I don't see a point to late addition with full boil, though I'm sure there's someone practicing it. It's only really useful with partial boils, to avoid concentrating the wort excessively.

Bob
 

Kugster

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I recently did the late addition to my full boil...didn't care for it (wasn't sure about the partial/full boil thing either). The reason why I don't care for it is that it is much more work & time comsuming...taking it off the flame and then getting it back to boiling...probably added 15 mins to the process. Now that BobNQ3X said about not haveing to do that in a full boil...I will not do it again. I have never really worried all that much about the darkness of my beer, just as long as it is good to drink, I'm cool wit dat!!
 

goplayoutside

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Is there a way to configure a recipe for late additions in BeerSmith? I can't seem to find one.
Yes, there is. After you add a dry or liquid extract item to the recipe, double-click on it. There should be a little checkbox (initially un-checked) that says "late extract boil for..." Just click it and enter the time before boil's end that you plan on making the addition (default is 15 minutes). I think you can also do it when you are first adding the ingredient. Beersmith will then do the bittering math.

Are late extract additions recommended for full boils or just partial boils? Wouldn't the extract being in 5 full gallons already dilute it enough to get the desired hop utilization and reduce the chances of the Malliard reaction?
Late extract additions will make the biggest difference in partial boils. A full boil should keep you more or less in the clear w/ regard to avoiding caramelization but doing a late addition will still help your hop utilization.

I am thinking that rather than thinking about what is the "right" way to do things, maybe the late extract addition (or lack thereof) should be viewed as a tool to be used creatively to work towards making beer you like. Personally my limited experience is that it produces beers that are lighter colored and taste cleaner with less aging, which for some styles is what I want (for example, my house ale is a moderate-gravity English Pale and seems to benefit from the late addition). For my porter, though, maybe it makes no difference and it's just another thing to worry about. And maybe if I was doing a bock or scottish ale, some wort caramelization would be in character with the style.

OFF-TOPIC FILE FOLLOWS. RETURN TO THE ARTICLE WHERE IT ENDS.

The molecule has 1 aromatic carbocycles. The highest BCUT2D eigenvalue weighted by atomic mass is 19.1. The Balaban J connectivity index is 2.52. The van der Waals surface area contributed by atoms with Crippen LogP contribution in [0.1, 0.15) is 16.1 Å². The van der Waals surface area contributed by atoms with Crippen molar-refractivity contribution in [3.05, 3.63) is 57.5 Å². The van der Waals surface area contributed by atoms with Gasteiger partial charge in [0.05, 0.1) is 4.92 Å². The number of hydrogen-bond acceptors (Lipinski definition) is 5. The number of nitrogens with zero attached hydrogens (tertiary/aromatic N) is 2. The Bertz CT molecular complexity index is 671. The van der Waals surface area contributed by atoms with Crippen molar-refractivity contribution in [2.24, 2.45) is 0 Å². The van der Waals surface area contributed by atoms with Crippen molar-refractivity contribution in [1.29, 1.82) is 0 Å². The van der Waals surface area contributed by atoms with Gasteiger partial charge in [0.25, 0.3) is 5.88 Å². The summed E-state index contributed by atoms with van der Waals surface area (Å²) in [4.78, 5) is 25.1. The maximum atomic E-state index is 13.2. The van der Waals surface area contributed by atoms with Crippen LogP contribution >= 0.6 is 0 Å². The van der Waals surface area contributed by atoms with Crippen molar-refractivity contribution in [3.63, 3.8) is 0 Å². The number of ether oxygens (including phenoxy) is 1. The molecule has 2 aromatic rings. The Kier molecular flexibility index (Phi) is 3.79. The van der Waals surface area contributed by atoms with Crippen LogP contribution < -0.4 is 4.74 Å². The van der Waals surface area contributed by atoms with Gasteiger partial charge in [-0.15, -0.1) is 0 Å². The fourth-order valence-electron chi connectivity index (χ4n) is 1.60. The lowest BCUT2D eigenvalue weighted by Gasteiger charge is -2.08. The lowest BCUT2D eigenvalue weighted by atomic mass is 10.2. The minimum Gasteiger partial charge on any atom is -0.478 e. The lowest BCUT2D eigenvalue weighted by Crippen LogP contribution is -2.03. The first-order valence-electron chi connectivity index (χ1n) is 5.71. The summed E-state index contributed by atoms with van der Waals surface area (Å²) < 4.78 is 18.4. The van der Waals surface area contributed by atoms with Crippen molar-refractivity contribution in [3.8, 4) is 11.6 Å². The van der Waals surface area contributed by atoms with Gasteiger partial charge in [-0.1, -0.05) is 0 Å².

The only way to find out what it does for your recipes and your tastes is to brew and try it! However, like other tools, it's difficult to evaluate the effect unless you have something to compare it to. I think it's a good idea to brew a recipe that you are familiar with and modify it for the late addition but try to keep everything else more or less the same.
 

homebrewer_99

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I've been doing small boils and late additions since the '90s...then found out someone "discovered" this process in 2002...interesting...

Anyway, check Papzian's TCJOHB Hop Utilization chart. If you keep you gravity about 1.040 (1.045 according to BYO) you can maximize your bitterness extraction.
 

Austinhomebrew

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my austin homebrew came out crazy bitter by reducing hops and LME to 1/3 at 60 and 2/3 at 15. Hopefully it will correct itself in the carboy, but i don't have high hopes for this one after tasting the sample for my SG.

sucks too, it was my first mini mash and I had high hopes i'd be reducing that extract "twang".
Which kit was it?
Forrest
 

Beernewb

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it was the Special Holiday Ale...

I got too caught up in the late addition crowd trying to reduce that twanginess I have been getting in my finished beers.

After tasting the hyrometer sample, i'll opt for the twang....it was really bitter-everything about the brew went according to pan, i simply reduced the LME at 60 minutes as well as the initial hops.


Which kit was it?
Forrest
 

uncleozzy

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it was the Special Holiday Ale...
Give it time. I did the extract version of the kit, and added most of the extract late. Every sample for the first three weeks in primary tasted awful--too bitter, too sweet, too spicy. Then during week four it turned into ambrosia. SWMBO said she'd drink the whole bucket flat and at room temperature. Haven't opened a bottle yet, but the final sample says it ought to be goooooood.
 

noremorse1

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I will caution those brewing recipes where slight carmelization of the wort is desired such as a Scottish Ale. In fact, this is maybe the only style I can think of that does not lend itself well to a late extract addition.
 

Austinhomebrew

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it was the Special Holiday Ale...

I got too caught up in the late addition crowd trying to reduce that twanginess I have been getting in my finished beers.

After tasting the hyrometer sample, i'll opt for the twang....it was really bitter-everything about the brew went according to pan, i simply reduced the LME at 60 minutes as well as the initial hops.
You did nothing wrong and the beer will turn out fine. Anytime you add a lot of spices (hops are a spice as well) it will take much longer to taste correct. The Special holiday ale take at least a month in the bottles to start tasting good. Your best bottle will be the last one.

Forrest
 

bhughes

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Is there a difference in adding the remaing portion of the DME in the last 5 or 10 minutes versus waiting till the very end and letting it sit for 15 minutes?
It seems that if you added 2/3 of your DME during the boil, this would lower the temp of the water and it would no longer be boiling, so if this was done before the entire 60 minutes, how would this affect the hop utilization? It seems to make more sense adding the DME after the boil is done so that the hops got the full amount of time boiling.....